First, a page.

New warehouses in NJ would be required to have solar-ready roofs

Bill now waits for Murphy to act. One warehouse critic says adding solar panels would make them more palatable
Credit: (AP Photo/J Pat Carter)
File photo: A large array of solar panels being installed on a roof

New warehouses would be required to have roofs ready for solar power generating equipment once Gov. Phil Murphy signs a bill backed by the Legislature, the commercial real estate industry, and even some opponents of New Jersey’s current warehouse boom.

The bill (A-3352) is designed to encourage more solar panels or thermal units on top of the vast warehouses springing up across the state. Supporters of solar see the trend as a golden opportunity for warehouse operators to reduce or eliminate their electricity bills and sell any excess power back to the grid. All solar power generated would also help the state reach Murphy’s goal of 100% clean energy by 2050.

The measure, which would apply to new warehouses of 100,000 square feet or more, was passed in early June by resounding margins of 46-24 in the Assembly and 25-13 in the Senate and will become effective as soon as Murphy signs it.

Assemblyman. James Kennedy (D-Middlesex), the bill’s lead sponsor, said he expected Murphy to sign it but didn’t know when that would happen. He said many lawmakers voted for this because the bill incentivizes emissions-free power and helps the state meet its clean-energy goals. If it becomes law, the measure would generate the energy without being a visual blot on the landscape.

It ‘makes a lot of sense’

“Doing solar on the roofs of these things makes a lot of sense,” Kennedy said. “It’s not invasive as it is in a landscape where you see these solar panels that are out of character for the area. They generate enough power to minimize the cost of electricity in the warehouse, and then the balance of it goes back to the grid, so it’s a win-win.

“There’s a cost to it but you get your money back. In some cases, you can have a $30,000 a month electric bill, and you suddenly don’t have one,” he said.

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Mike McGuinness, chief executive of NAIOP New Jersey, a trade association for commercial real estate developers, said his group supports the bill, and noted that some of his members are already building solar-ready warehouses.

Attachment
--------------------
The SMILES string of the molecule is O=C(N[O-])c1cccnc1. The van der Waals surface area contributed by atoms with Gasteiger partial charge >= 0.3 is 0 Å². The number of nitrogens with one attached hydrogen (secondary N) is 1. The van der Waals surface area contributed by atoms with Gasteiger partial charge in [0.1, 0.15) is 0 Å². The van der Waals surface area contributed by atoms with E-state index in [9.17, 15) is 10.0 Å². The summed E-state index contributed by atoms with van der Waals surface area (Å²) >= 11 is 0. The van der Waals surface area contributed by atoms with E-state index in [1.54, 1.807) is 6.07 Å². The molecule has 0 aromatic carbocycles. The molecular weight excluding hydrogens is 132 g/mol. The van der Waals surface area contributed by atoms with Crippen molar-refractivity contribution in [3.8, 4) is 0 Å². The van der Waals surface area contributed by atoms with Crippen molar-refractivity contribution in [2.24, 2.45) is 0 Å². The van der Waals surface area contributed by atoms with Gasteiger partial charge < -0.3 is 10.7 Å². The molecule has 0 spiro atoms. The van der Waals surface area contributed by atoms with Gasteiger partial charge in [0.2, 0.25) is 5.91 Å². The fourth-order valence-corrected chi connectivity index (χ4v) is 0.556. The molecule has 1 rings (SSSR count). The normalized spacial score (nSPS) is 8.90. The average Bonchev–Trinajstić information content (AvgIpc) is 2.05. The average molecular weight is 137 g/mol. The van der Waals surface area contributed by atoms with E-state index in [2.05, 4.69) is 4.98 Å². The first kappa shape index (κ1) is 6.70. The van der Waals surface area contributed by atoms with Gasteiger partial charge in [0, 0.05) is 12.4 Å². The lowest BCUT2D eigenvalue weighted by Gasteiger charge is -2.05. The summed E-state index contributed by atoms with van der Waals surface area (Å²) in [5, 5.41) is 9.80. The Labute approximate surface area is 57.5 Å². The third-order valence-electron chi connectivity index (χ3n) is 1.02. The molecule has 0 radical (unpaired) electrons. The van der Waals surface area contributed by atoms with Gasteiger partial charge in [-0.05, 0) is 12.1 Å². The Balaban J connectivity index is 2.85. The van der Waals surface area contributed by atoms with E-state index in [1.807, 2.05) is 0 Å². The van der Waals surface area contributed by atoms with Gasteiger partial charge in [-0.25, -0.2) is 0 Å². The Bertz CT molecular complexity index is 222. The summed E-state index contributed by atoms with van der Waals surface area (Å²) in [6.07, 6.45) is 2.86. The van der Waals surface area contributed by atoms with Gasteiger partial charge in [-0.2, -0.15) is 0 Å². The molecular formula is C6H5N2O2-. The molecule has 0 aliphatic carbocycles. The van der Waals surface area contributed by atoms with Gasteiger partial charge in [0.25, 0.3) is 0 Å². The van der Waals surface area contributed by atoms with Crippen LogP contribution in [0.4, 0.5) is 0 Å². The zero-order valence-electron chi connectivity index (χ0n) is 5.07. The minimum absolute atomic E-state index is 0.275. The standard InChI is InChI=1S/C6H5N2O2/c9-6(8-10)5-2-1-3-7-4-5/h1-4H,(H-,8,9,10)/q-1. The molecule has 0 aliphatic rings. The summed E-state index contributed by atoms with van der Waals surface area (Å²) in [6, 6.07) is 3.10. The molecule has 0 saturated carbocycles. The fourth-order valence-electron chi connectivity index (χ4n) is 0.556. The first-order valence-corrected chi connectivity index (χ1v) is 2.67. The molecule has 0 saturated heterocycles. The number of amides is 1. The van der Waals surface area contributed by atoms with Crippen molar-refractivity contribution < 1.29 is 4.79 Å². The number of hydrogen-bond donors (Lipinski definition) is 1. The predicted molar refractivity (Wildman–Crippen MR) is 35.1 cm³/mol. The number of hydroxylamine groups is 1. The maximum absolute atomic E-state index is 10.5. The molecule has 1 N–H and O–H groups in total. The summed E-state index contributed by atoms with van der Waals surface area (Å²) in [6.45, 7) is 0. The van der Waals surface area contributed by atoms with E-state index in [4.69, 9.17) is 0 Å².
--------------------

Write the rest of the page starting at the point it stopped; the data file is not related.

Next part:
McGuinness said warehouses with solar-ready roofs are easier to lease than those without but even the latter kind “would not be a deal breaker” given the current strong demand for warehouse space in New Jersey. A solar roof comes with the infrastructure that allows the tenant to quickly install photovoltaic panels solar-thermal units.

Developers are already being pressed by solar companies and the New Jersey Board of Public Utilities to install solar on their warehouses, McGuinness said. The solar companies are generating revenue for themselves and the warehouse owners who may then be able to pass cost-savings on to tenants, he said. For the BPU’s part, it is encouraging solar generation in pursuit of New Jersey’s clean-energy goals.

Surge in e-commerce drives warehouse development

A surge in e-commerce is driving the scramble for warehouse space to store an avalanche of goods ordered online. Some new warehouses are built on previously undeveloped sites, prompting critics to warn of warehouse “sprawl.”

A survey by the commercial real estate firm Newmark found 11.1 million square feet of warehouse space were leased in northern and central New Jersey in the first quarter of 2021, the strongest growth for 20 years.

Micah Rasmussen, a Rider University professor who led a successful community campaign against a planned warehouse in Upper Freehold, Monmouth County earlier this year, said the bill doesn’t address concerns about sprawl or traffic congestion. But he said the prospect of solar-ready warehouses is more palatable than those that are not.

“A double use of undeveloped land is better than a single use,” he said. “This doesn’t mean every project should be approved simply because it’s solar-ready, but serving a public purpose like increasing our renewable energy production does help.”

If the bill becomes law, developers of solar-ready warehouses will start to argue that approvals should be less rigorous because the new buildings will also serve a public purpose, Rasmussen predicted.

“I wouldn’t go that far — these are not schools or hospitals, after all,” he said. “But for me, getting any public value from the development of undeveloped land is better than none.”

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